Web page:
Jurisprudence

What Happens if Trump Won’t Concede

Trump in a suit and tie looks down with American flags behind him
Trump during election night in the East Room of the White House, early on Wednesday morning. Mandel Ngan/Getty Images

President Donald J. Trump hasn’t conceded the presidential race to his Democratic challenger Joe Biden yet—something that would be a normal step in the peaceful transition of power. Instead, Trump has continued to make unsubstantiated claims of voter fraud and to threaten new lawsuits that he says will expose the fraud and lead to his victory. (They won’t.)

Given Trump’s norm breaking throughout his presidency, his failure to concede early is hardly a surprise. The question is whether we should worry about it, and whether his failure threatens that peaceful transition. So far, the signs are hopeful that we will make it through this period, but all is not rosy. Responsible Republican congressional leaders are not yet on board but likely will be soon. On Sunday, all Republican House leader Rep. Kevin McCarthy would say was that the nation had to wait for the process to play itself out, while former President George W. Bush called Biden “president-elect” and acknowledged Trump could pursue his legal remedies: “The American people can have confidence that this election was fundamentally fair, its integrity will be upheld, and its outcome is clear.” Irresponsible voices, though, are trying to delegitimize the Biden presidency from the beginning.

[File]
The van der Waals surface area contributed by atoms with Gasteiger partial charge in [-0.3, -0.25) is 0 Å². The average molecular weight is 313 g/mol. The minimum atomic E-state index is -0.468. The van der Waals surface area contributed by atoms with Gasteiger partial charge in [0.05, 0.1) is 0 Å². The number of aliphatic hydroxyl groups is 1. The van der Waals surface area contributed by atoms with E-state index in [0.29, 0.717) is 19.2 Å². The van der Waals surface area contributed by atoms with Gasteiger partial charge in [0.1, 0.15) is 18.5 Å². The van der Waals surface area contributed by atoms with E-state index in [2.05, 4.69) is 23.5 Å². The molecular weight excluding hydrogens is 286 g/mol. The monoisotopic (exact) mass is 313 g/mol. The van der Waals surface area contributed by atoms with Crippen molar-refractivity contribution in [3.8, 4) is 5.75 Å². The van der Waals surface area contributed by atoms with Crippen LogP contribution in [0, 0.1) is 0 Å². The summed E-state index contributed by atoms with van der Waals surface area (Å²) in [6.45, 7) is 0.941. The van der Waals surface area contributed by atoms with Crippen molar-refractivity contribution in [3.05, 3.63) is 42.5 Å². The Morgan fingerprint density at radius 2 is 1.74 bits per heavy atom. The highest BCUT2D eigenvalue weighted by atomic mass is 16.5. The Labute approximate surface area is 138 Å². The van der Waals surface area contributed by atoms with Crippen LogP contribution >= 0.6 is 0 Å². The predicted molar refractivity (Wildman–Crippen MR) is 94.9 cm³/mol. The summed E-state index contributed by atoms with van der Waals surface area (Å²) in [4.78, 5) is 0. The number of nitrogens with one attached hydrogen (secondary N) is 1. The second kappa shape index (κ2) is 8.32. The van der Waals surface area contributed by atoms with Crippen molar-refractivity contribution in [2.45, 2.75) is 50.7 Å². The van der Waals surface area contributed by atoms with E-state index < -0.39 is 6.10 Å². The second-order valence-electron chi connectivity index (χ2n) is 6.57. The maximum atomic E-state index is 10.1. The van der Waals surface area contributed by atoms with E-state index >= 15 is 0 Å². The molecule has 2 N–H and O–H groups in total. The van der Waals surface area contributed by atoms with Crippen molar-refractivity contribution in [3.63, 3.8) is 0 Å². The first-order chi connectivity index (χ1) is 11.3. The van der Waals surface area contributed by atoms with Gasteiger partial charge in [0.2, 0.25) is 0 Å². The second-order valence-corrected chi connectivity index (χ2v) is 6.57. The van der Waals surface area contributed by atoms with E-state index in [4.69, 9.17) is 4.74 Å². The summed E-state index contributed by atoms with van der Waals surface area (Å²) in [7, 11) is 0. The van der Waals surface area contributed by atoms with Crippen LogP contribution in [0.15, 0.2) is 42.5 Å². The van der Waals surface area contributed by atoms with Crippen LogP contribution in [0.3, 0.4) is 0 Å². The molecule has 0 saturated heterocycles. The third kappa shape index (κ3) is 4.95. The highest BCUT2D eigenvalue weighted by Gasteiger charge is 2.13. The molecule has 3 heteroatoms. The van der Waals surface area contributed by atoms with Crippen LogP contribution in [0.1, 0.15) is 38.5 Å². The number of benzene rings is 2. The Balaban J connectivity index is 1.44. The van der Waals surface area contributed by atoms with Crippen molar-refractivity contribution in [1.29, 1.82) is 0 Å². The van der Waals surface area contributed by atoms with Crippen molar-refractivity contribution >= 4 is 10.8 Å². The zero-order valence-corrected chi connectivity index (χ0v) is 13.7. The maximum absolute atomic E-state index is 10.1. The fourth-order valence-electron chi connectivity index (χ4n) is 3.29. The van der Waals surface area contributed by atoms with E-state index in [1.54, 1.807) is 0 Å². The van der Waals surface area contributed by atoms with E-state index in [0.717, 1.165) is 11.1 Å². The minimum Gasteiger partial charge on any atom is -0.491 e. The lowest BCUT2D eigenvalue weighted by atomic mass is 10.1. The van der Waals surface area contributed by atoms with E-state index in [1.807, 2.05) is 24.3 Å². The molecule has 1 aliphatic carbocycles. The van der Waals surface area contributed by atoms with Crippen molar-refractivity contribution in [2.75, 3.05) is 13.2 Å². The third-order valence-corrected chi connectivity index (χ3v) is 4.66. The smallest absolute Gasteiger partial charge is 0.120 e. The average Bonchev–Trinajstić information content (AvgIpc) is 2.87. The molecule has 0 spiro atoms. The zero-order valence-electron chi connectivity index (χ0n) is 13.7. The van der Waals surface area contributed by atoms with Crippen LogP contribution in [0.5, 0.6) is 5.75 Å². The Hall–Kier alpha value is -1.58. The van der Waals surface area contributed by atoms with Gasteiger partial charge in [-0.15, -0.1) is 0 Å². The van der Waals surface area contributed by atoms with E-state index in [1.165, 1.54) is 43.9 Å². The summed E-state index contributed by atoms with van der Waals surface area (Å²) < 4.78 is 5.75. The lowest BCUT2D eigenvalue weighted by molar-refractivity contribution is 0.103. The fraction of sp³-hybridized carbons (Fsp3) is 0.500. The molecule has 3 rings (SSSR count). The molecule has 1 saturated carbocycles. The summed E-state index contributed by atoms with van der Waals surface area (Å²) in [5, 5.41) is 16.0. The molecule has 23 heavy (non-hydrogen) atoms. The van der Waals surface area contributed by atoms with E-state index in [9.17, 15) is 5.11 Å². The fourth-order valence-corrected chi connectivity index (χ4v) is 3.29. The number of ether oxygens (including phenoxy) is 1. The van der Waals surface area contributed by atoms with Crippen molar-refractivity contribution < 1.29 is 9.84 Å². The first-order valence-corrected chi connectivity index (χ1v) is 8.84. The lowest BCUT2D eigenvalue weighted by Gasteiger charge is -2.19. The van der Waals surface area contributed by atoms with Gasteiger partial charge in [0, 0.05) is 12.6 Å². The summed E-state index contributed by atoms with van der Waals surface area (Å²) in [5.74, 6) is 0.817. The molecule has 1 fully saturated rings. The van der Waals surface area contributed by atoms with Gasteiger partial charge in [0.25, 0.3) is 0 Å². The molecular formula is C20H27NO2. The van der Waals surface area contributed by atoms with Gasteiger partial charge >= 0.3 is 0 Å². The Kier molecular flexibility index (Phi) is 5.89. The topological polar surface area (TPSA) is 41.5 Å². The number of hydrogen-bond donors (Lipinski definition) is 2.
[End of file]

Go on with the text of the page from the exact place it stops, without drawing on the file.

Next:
There has been no official calling of the results yet. It will take days and weeks more before results are certified in the states, as officials double-check results and as candidates have the opportunity to demand recounts. Eventually, after certification, presidential electors will meet, governors will transmit the Electoral College results to Congress, Congress will count those votes on Jan. 6, and Biden will be sworn in as president.

What we have right now are nearly final election results across almost all the states, giving vote-counting experts working for reputable media organizations the ability to predict with very high certainty that Biden has captured more than enough votes in more than enough states to win the Electoral College vote.

Once the networks and others started calling the race Saturday, others acknowledged the victory, from foreign leaders, to the U.S. Chamber of Commerce, to Murdoch-owned properties including the New York Post and Fox News. Fox’s website on Saturday was a virtual Biden-fest, with nothing indicating that the president had a chance to reverse the results through the courts. And the New York Post ran an editorial titled: “President Trump, your legacy is secure—stop the ‘stolen election’ rhetoric.”

By Sunday things were a bit less bright on Fox, with the network allowing Jonathan Turley and Newt Gingrich to spew voter fraud garbage. And come Monday night, the opinion shows will be back and we will see what Tucker Carlson and Sean Hannity have to say.